High-pressure synthesis of novel compounds

Pressure fundamentally alters the potential energy surface in all chemical systems, allowing synthetic access to exotic new phases of matter. A classic example is diamond. At ambient pressure, graphite is more stable than diamond, but this switches at elevated pressure. The difference in energy between the two phases under pressure (ΔE1) is the driving force for diamond synthesis. Once pressure is released, the potential energy surface reverts back to its original state, but the diamond is trapped in a local minimum and can persist indefinitely, protected by ΔE2. Although diamond is technically metastable, it is the hardest material known and finds use in a range of applications that demand extreme resilience. We are developing novel synthetic approaches that allow us to target new regions of high-pressure phase space in search of undiscovered metastable compounds.

Shockwave synthesis of non-equilibrium phases

Shock compression leads to a rapid and transient condition of high pressure that is so short-lived that atoms do not have time to adopt their equilibrium state. This leads to a strong shift in the balance between thermodynamics and kinetics in determining the way the atoms respond to pressure, leading to exotic non-equilibrium phases. We are exploring how this phenomenon can be used to develop completely new approaches for synthesis, where we target kinetic solid-state phases, rather than the equilibrium thermodynamic phases that have been known for decades. For these experiments, we work closely with scientists at national laboratories to shock our samples using cutting-edge projectile- and laser-based methods. We either use in situ methods to study the sample during the shock event, or we recover the sample after the shock event and study it with the suite of characterization tools available through MRSEC at UMass Amherst.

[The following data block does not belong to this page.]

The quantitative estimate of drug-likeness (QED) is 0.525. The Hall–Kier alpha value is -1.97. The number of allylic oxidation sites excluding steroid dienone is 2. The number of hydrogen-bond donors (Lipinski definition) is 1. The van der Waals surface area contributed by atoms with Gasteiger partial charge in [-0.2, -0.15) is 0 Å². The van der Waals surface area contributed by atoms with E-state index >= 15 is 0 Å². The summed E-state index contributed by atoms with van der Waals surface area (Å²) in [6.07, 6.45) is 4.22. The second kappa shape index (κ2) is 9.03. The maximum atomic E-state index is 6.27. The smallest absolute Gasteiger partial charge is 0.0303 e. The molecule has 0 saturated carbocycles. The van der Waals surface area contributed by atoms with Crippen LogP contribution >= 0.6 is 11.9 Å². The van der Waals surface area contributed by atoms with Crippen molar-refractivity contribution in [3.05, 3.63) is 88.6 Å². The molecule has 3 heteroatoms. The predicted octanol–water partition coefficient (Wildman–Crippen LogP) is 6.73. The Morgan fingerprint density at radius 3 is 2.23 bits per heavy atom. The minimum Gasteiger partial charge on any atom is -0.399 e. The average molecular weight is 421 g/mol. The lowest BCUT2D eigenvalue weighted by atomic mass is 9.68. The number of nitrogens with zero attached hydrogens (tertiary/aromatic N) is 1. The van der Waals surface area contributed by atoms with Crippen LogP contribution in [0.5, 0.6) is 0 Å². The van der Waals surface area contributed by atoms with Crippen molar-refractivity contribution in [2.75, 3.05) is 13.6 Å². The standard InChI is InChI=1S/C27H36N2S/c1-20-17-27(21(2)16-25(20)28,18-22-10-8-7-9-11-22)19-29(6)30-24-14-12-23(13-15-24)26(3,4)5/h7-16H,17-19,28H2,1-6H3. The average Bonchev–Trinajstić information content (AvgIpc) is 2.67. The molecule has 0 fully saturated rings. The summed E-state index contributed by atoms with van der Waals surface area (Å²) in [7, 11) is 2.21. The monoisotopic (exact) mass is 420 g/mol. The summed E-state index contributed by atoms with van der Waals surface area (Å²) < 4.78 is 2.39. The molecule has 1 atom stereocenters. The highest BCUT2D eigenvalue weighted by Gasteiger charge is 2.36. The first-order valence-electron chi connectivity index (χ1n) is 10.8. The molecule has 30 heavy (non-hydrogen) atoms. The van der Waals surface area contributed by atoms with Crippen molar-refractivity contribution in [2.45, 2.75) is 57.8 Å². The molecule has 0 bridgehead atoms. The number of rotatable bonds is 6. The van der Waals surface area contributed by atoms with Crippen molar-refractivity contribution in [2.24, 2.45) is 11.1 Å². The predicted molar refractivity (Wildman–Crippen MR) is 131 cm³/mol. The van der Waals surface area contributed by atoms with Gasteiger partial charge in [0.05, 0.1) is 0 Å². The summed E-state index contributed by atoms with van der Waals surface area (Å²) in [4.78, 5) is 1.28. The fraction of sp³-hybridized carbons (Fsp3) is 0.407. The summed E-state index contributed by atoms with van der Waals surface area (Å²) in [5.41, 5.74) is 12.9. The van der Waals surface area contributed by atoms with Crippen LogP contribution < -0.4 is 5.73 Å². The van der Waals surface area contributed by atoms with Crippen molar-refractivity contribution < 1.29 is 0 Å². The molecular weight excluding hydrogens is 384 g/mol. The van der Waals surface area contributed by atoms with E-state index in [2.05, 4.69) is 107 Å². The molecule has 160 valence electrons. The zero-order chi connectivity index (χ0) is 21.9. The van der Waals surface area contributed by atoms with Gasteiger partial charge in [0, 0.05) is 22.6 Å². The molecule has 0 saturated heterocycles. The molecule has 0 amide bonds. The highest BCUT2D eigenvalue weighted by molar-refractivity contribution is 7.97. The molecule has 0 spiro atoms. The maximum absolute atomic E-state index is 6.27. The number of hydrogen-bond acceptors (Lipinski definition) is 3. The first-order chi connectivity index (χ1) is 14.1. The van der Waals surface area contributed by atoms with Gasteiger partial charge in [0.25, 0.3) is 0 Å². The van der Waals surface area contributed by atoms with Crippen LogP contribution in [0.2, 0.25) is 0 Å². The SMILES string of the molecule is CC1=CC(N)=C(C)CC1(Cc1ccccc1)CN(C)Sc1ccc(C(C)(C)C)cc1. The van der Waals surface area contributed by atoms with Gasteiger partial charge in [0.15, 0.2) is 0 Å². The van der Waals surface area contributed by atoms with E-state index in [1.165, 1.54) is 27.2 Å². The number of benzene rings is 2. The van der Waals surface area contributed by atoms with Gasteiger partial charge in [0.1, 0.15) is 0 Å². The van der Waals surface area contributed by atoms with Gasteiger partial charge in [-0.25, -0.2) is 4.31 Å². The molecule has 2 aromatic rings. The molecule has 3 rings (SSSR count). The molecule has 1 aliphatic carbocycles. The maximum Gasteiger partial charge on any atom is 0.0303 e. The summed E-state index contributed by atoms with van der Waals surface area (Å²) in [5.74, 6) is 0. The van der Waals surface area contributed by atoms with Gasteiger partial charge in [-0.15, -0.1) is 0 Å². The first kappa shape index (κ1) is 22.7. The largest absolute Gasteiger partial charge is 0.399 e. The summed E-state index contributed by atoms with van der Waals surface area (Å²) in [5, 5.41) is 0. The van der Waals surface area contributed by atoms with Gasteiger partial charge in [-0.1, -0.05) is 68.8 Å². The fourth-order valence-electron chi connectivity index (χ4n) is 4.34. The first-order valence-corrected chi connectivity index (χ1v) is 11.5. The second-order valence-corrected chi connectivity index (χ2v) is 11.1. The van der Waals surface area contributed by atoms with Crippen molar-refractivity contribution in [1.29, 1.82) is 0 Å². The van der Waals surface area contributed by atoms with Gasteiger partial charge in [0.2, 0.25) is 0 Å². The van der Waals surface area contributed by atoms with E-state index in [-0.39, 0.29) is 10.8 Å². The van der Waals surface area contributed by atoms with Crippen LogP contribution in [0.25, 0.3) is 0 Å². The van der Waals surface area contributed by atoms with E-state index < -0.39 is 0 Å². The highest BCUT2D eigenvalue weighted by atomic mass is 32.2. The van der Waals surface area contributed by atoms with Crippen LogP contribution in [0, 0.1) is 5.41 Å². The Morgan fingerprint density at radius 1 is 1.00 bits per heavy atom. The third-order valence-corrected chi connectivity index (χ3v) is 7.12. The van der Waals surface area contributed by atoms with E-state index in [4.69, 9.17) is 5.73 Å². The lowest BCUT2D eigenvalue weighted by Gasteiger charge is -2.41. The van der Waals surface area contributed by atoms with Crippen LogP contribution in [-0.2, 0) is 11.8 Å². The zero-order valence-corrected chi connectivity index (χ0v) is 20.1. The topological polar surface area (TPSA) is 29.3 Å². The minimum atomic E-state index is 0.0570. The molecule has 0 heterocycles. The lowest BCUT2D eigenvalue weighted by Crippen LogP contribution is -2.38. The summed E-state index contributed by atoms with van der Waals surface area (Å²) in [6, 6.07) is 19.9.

Materials discovery supported by computation

Cutting-edge materials modelling codes allow us to predict stable phases in high-pressure experiments before we even step into the lab. This powerful capability has been opened up to experimentalists through the pioneering work of computational chemists who have developed software packages robust enough to be implemented by scientists with even a limited background in theoretical chemistry. The leading package in this regard is AIRSS, which is tightly integrated with CASTEP. We use AIRSS+CASTEP to set up and run DFT-based calculations on the UMass MGHPCC shared cluster in support of our experimental explorations. We are able to discover candidate high-pressure structures in a given chemical system using random structure searching, as well as study how the formation energies of an inputted target compound evolves with pressure.